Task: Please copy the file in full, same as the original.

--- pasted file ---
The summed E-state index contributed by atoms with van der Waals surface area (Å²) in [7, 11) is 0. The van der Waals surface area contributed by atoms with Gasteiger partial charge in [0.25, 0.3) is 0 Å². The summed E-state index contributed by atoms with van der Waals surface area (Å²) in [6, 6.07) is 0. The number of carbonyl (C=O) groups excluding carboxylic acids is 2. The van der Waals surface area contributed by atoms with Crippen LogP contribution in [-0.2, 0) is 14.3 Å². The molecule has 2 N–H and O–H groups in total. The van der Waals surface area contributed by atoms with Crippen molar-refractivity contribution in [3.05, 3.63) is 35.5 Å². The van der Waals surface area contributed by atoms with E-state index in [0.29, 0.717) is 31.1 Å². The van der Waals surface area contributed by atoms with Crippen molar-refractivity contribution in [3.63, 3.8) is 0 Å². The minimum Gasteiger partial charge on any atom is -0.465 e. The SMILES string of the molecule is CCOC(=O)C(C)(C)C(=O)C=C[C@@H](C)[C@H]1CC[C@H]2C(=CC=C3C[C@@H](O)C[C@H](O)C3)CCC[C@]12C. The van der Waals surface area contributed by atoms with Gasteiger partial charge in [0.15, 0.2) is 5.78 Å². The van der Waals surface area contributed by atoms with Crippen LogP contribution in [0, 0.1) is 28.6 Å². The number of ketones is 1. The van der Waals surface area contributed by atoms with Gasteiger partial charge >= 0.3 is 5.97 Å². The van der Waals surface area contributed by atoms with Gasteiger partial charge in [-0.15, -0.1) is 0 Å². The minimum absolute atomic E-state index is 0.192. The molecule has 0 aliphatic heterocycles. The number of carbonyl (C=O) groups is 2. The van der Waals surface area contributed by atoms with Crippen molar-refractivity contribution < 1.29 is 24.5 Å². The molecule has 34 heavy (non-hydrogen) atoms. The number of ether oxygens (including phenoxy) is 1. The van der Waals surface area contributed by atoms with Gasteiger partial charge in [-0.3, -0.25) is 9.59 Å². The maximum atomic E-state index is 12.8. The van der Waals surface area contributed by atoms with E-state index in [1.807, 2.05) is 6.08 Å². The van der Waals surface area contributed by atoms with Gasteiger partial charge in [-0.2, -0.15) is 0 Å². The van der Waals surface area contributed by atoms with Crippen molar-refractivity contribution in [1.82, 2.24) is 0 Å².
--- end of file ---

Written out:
The summed E-state index contributed by atoms with van der Waals surface area (Å²) in [7, 11) is 0. The van der Waals surface area contributed by atoms with Gasteiger partial charge in [0.25, 0.3) is 0 Å². The summed E-state index contributed by atoms with van der Waals surface area (Å²) in [6, 6.07) is 0. The number of carbonyl (C=O) groups excluding carboxylic acids is 2. The van der Waals surface area contributed by atoms with Crippen LogP contribution in [-0.2, 0) is 14.3 Å². The molecule has 2 N–H and O–H groups in total. The van der Waals surface area contributed by atoms with Crippen molar-refractivity contribution in [3.05, 3.63) is 35.5 Å². The van der Waals surface area contributed by atoms with E-state index in [0.29, 0.717) is 31.1 Å². The van der Waals surface area contributed by atoms with Crippen molar-refractivity contribution in [3.63, 3.8) is 0 Å². The minimum Gasteiger partial charge on any atom is -0.465 e. The SMILES string of the molecule is CCOC(=O)C(C)(C)C(=O)C=C[C@@H](C)[C@H]1CC[C@H]2C(=CC=C3C[C@@H](O)C[C@H](O)C3)CCC[C@]12C. The van der Waals surface area contributed by atoms with Gasteiger partial charge in [0.15, 0.2) is 5.78 Å². The van der Waals surface area contributed by atoms with Crippen LogP contribution in [0, 0.1) is 28.6 Å². The number of ketones is 1. The van der Waals surface area contributed by atoms with Gasteiger partial charge >= 0.3 is 5.97 Å². The van der Waals surface area contributed by atoms with Gasteiger partial charge in [-0.15, -0.1) is 0 Å². The minimum absolute atomic E-state index is 0.192. The molecule has 0 aliphatic heterocycles. The number of carbonyl (C=O) groups is 2. The van der Waals surface area contributed by atoms with Crippen molar-refractivity contribution < 1.29 is 24.5 Å². The molecule has 34 heavy (non-hydrogen) atoms. The number of ether oxygens (including phenoxy) is 1. The van der Waals surface area contributed by atoms with Gasteiger partial charge in [-0.3, -0.25) is 9.59 Å². The maximum atomic E-state index is 12.8. The van der Waals surface area contributed by atoms with E-state index in [1.807, 2.05) is 6.08 Å². The van der Waals surface area contributed by atoms with Gasteiger partial charge in [-0.2, -0.15) is 0 Å². The van der Waals surface area contributed by atoms with Crippen molar-refractivity contribution in [1.82, 2.24) is 0 Å².